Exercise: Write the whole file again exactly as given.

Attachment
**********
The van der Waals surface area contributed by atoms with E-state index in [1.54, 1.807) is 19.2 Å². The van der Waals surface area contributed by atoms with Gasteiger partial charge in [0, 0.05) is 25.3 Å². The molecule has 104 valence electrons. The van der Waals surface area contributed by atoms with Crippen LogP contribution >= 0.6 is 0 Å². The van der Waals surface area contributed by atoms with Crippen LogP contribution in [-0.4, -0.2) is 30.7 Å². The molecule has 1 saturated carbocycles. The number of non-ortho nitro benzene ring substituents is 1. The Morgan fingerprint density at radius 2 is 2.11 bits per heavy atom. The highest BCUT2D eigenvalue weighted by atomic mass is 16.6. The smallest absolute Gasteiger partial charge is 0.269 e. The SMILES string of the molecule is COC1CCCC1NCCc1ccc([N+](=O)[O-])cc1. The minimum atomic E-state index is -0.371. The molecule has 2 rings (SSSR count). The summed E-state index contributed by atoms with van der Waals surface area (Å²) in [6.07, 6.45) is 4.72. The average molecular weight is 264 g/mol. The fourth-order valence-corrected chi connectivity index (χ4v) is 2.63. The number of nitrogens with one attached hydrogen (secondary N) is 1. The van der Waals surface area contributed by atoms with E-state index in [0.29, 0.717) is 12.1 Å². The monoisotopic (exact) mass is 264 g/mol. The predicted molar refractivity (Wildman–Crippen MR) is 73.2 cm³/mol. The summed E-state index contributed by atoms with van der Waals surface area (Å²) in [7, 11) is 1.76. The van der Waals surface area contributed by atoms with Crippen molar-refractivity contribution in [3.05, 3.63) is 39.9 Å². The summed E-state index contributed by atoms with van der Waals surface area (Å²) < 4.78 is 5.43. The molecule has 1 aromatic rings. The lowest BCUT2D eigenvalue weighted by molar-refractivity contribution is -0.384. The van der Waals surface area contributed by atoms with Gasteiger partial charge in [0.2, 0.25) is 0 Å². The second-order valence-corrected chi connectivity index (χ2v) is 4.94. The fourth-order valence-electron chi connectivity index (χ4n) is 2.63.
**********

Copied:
The van der Waals surface area contributed by atoms with E-state index in [1.54, 1.807) is 19.2 Å². The van der Waals surface area contributed by atoms with Gasteiger partial charge in [0, 0.05) is 25.3 Å². The molecule has 104 valence electrons. The van der Waals surface area contributed by atoms with Crippen LogP contribution >= 0.6 is 0 Å². The van der Waals surface area contributed by atoms with Crippen LogP contribution in [-0.4, -0.2) is 30.7 Å². The molecule has 1 saturated carbocycles. The number of non-ortho nitro benzene ring substituents is 1. The Morgan fingerprint density at radius 2 is 2.11 bits per heavy atom. The highest BCUT2D eigenvalue weighted by atomic mass is 16.6. The smallest absolute Gasteiger partial charge is 0.269 e. The SMILES string of the molecule is COC1CCCC1NCCc1ccc([N+](=O)[O-])cc1. The minimum atomic E-state index is -0.371. The molecule has 2 rings (SSSR count). The summed E-state index contributed by atoms with van der Waals surface area (Å²) in [6.07, 6.45) is 4.72. The average molecular weight is 264 g/mol. The fourth-order valence-corrected chi connectivity index (χ4v) is 2.63. The number of nitrogens with one attached hydrogen (secondary N) is 1. The van der Waals surface area contributed by atoms with E-state index in [0.29, 0.717) is 12.1 Å². The monoisotopic (exact) mass is 264 g/mol. The predicted molar refractivity (Wildman–Crippen MR) is 73.2 cm³/mol. The summed E-state index contributed by atoms with van der Waals surface area (Å²) in [7, 11) is 1.76. The van der Waals surface area contributed by atoms with Crippen molar-refractivity contribution in [3.05, 3.63) is 39.9 Å². The summed E-state index contributed by atoms with van der Waals surface area (Å²) < 4.78 is 5.43. The molecule has 1 aromatic rings. The lowest BCUT2D eigenvalue weighted by molar-refractivity contribution is -0.384. The van der Waals surface area contributed by atoms with Gasteiger partial charge in [0.2, 0.25) is 0 Å². The second-order valence-corrected chi connectivity index (χ2v) is 4.94. The fourth-order valence-electron chi connectivity index (χ4n) is 2.63.